Waste Infrastructure Development in Lagos Defies Odds

Efforts by the Lagos State government to find a lasting solution to the waste management crisis in the state does not seem to be yielding much result just yet as some aggrieved members of the Association of Waste Managers of Nigeria (AWAM), have refused to back down or compromise their demands.

The seeming stalemate is threatening to undermine the advancement that the state government has made since last year when the Environmental Management and Protection bill was passed into Law. The law empowered government to concession critical aspects of the waste management infrastructure to VisionScape, a multinational waste management company.

Following the passage into law of the Environmental Management and Protection Law passed, which liberalized the industry and allowed the government to concession critical aspects of the waste management infrastructure, VisionScape has concentrated on infrastructural reforms and modernizing the waste management process in Lagos, and bringing it up to speed with global best practices.

Within a space of one year, the multinational waste management company has monbilised the needed capital to replace degraded and rundown infrastructures with modern equipment powered by well-trained and highly motivated work force.

According to the Lagos State Government, the reform which gave birth to VisionScape was a child of necessity. The restructurings were demanded for by operators who felt the old system didn’t offer adequate solution to the waste management needs in Lagos and therefore needed to be modified.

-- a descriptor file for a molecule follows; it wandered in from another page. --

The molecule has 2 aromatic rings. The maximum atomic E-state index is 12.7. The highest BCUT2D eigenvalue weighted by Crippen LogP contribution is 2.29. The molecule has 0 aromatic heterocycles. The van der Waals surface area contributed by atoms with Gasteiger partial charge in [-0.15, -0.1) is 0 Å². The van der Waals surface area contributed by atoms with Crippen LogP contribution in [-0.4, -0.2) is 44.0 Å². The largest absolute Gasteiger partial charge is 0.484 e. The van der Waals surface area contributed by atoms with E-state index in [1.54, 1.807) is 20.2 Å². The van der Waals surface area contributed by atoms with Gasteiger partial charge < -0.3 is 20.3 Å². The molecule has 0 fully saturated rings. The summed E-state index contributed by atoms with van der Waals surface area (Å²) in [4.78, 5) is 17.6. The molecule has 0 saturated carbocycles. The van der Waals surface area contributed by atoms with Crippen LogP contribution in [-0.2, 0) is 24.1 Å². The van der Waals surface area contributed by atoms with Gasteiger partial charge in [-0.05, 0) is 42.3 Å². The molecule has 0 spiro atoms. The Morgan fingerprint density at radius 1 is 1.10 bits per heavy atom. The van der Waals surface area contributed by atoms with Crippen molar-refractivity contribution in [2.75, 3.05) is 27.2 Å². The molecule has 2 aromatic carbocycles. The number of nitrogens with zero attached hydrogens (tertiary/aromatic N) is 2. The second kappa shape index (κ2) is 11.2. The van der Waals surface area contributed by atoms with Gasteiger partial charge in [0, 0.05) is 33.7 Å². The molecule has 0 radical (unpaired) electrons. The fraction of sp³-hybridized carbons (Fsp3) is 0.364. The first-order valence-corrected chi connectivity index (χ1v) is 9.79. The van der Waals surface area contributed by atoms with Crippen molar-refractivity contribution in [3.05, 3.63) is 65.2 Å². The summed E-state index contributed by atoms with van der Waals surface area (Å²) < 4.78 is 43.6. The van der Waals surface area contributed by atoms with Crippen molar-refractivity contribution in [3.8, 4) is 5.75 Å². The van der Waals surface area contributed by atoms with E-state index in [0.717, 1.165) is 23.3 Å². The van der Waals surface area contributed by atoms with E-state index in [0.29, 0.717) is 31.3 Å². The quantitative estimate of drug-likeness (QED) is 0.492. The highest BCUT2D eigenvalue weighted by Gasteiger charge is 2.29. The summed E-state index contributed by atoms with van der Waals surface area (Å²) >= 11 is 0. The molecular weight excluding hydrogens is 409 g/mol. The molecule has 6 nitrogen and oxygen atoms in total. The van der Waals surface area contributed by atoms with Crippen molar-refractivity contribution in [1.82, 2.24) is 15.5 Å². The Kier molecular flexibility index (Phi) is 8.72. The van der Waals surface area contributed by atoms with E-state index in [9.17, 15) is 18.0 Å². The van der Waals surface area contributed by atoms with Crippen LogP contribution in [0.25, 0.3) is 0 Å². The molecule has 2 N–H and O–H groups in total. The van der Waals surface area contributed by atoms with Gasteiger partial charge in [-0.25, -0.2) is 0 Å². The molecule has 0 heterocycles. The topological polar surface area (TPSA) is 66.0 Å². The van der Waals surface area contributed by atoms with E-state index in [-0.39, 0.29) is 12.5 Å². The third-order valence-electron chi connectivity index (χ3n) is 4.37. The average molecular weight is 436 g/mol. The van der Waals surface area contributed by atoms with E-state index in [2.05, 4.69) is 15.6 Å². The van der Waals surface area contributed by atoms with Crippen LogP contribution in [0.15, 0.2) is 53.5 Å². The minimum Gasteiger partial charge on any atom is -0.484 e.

The concerned operators wanted landfills as opposed to dumpsites, transfer loading stations to improve service delivery and turnaround time. They also demanded for a Ward level Sanitation program that would simultaneously provide low income jobs and ensure daily cleansing of drains, streets and laybys.

But more importantly, Governor Akinwunmi Ambode wanted a change in the waste management system in Lagos because the industry- valued at an annual value of N10billion, held huge economic potential and with capacity to create thousands of jobs. The Governor has insisted that such an important industry cannot be left in the hands of non-professionals but must be modified to maximize its service delivery and economic potential.

But despite the good intentions of the Governor and the progress that has been made in the last one year, some of the members of the association of waste managers of Nigeria (AWAM) have refused to be appeased. It seemed like nothing but a reversal of the whole process will be acceptable to them.

Some of them have resorted to violent tactics in order to achieve their demands.  So there have been reports of staff of VisionScape coming under attack or repeatedly being jeered at by “area boys” in certain areas of Lagos.

But Ambode has remained undaunted promising to press on with the reforms in spite of the opposition.